Table 4.

Employment Status Distribution of Community College Instructional Faculty

Employment Status Percent Frequency
Full time 34% 126
Part time 66% 245
Total 100% 371

Rank

The sample size consisted of 371 participants. In regards to rank, the analysis displayed that 9% of the sample size was identified as professors. Associate professors were identified at 5% of the sample size while Assistant professors were identified at 4%. Instructors were identified as 45% of the participants and lecturers were identified at 2%. Faculty with other titles were identified at 30% and 5% of the participants answered the question as not applicable. More than 40% of the participants (167) were identified as instructors. Table 5 identifies the frequency and percentage results as they relate to the ranking of community college faculty.

Table 5.

Rank Distribution of Community College Instructional Faculty

Rank Percent Frequency
Professor 9% 30
Associate professor 5% 19
Assistant professor 4% 15
Instructor 45% 167
Lecturer 2% 7
Other titles 30% 111
Not applicable 5% 22
Total 100% 371

Tenure Status

The sample size consisted of 371 participants. In regards to tenure status, the analysis showed that 18% of the faculty were tenured; 6% of faculty were on a tenure track, but are not tenured; and 76% of faculty are not on a tenure track. More than 70% of the participants (282) were identified as faculty not on a tenure track. Table 6 identifies the frequency and percentage results as they relate to the tenure status of community college faculty.

Table 6.

Tenure Status of Community College Instructional Faculty

Tenure Status Percent Frequency
Tenured 18% 67
On tenure track, but not tenured 6% 22
Not on tenure track 76% 282
Total 100% 371

Job Satisfaction of Community College Instructional Faculty

Research question three was designed to describe the job satisfaction of community college instructional faculty based on the eight components (Authority to make decisions; Benefits; Equipment/facilities; Instructional support; Overall; Salary; Technology-based activities; and Workload) of job satisfaction from the National Study of Postsecondary Faculty Survey NSOPF: 04.

The sample size consisted of 366 participants. In regards to job satisfaction, the analysis showed that 73% of the faculty were very satisfied with authority to make decision; 34% of faculty were somewhat satisfied with benefits; 44% of faculty were very satisfied with equipment and facilities; 40% were somewhat satisfied with instructional support; 55% were very satisfied with overall job satisfaction; 42% were somewhat satisfied with salary; 53% were very satisfied with technology-based activities; and 50% of faculty were very satisfied with workload. Table 6 identifies the frequency and percentage results as they relate to the job satisfaction of community college faculty.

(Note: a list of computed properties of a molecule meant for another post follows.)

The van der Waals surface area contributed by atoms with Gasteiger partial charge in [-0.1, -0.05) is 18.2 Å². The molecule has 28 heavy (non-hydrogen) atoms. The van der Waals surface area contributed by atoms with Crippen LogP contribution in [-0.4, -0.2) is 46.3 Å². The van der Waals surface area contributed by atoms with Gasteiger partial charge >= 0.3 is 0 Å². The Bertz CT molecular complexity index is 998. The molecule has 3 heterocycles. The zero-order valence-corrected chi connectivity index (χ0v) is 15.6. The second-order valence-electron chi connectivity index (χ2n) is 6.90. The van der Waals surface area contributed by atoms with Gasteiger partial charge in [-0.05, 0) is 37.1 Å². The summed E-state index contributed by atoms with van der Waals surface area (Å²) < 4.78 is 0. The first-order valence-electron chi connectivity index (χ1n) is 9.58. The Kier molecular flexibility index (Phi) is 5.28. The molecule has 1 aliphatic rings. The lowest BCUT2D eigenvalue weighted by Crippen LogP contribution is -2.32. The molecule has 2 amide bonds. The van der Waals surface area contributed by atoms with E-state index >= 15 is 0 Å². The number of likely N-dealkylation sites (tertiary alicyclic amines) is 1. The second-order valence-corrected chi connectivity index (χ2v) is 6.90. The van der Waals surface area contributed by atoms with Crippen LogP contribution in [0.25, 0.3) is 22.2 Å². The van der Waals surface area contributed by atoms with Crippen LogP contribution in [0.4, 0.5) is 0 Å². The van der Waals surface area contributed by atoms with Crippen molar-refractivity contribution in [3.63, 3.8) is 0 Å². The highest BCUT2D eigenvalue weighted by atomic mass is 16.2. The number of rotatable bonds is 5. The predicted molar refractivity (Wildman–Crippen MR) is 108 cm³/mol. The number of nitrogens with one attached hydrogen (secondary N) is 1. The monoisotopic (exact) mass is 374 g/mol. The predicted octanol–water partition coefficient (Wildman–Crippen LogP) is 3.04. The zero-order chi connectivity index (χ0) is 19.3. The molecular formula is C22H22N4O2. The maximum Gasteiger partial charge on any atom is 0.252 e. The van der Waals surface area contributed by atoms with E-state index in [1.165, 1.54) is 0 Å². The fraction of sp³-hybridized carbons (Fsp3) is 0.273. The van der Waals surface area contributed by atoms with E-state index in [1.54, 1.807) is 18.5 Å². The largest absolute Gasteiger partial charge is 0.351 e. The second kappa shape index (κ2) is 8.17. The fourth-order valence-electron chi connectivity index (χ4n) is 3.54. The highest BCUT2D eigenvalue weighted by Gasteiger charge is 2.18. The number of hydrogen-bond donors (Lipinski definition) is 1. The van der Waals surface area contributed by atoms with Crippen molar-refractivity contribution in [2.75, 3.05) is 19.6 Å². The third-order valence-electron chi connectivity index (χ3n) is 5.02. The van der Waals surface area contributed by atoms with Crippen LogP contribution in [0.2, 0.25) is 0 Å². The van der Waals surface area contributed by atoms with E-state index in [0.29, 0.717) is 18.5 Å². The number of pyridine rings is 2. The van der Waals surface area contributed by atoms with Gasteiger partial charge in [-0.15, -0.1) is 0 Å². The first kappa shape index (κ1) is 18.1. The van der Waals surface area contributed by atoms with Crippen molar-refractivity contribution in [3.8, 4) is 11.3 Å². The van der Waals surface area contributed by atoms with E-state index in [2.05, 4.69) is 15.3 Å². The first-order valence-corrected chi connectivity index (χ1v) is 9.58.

Table 7.

Job Satisfaction of Community College Instructional Faculty

Satisfaction Percent Frequency
Authority to Make Decisions
Very satisfied 73% 268
Somewhat satisfied 22% 81
Somewhat dissatisfied 4% 14
Very dissatisfied 1% 4
Total 100 366
Benefits
Very satisfied 27% 106
Somewhat satisfied 34% 127
Somewhat dissatisfied 19% 70
Very dissatisfied 18% 67
Total 100 371
Equipment/facilities
Very satisfied 44% 161
Somewhat satisfied 38% 140
Somewhat dissatisfied 14% 51
Very dissatisfied 4% 15
Total 100 366
Instructional support
Very satisfied 37% 134
Somewhat satisfied 40% 147
Somewhat dissatisfied 17% 62
Very dissatisfied 6% 23
Total 100 366
Job overall
Very satisfied 55% 203
Somewhat satisfied 38% 141
Somewhat dissatisfied 6% 22
Very dissatisfied 1% 5
Total 100 371
Salary
Very satisfied 29% 106
Somewhat satisfied 42% 157
Somewhat dissatisfied 18% 67
Very dissatisfied 11% 41
Total 100 371
Technology-based activities
Very satisfied 53% 195
Somewhat satisfied 35% 129
Somewhat dissatisfied 9% 32
Very dissatisfied 3% 10
Total 100 366
Workload
Very satisfied 50% 187
Somewhat satisfied 34% 127
Somewhat dissatisfied 11% 41
Very dissatisfied 4% 17
Total 100 371

Predictive Relationship between Sociodemographic Characteristics, Nature of Employment Characteristics and Job Satisfaction

Research questions four and five examined the predictive relationship between gender, nature of employment, (rank, employment s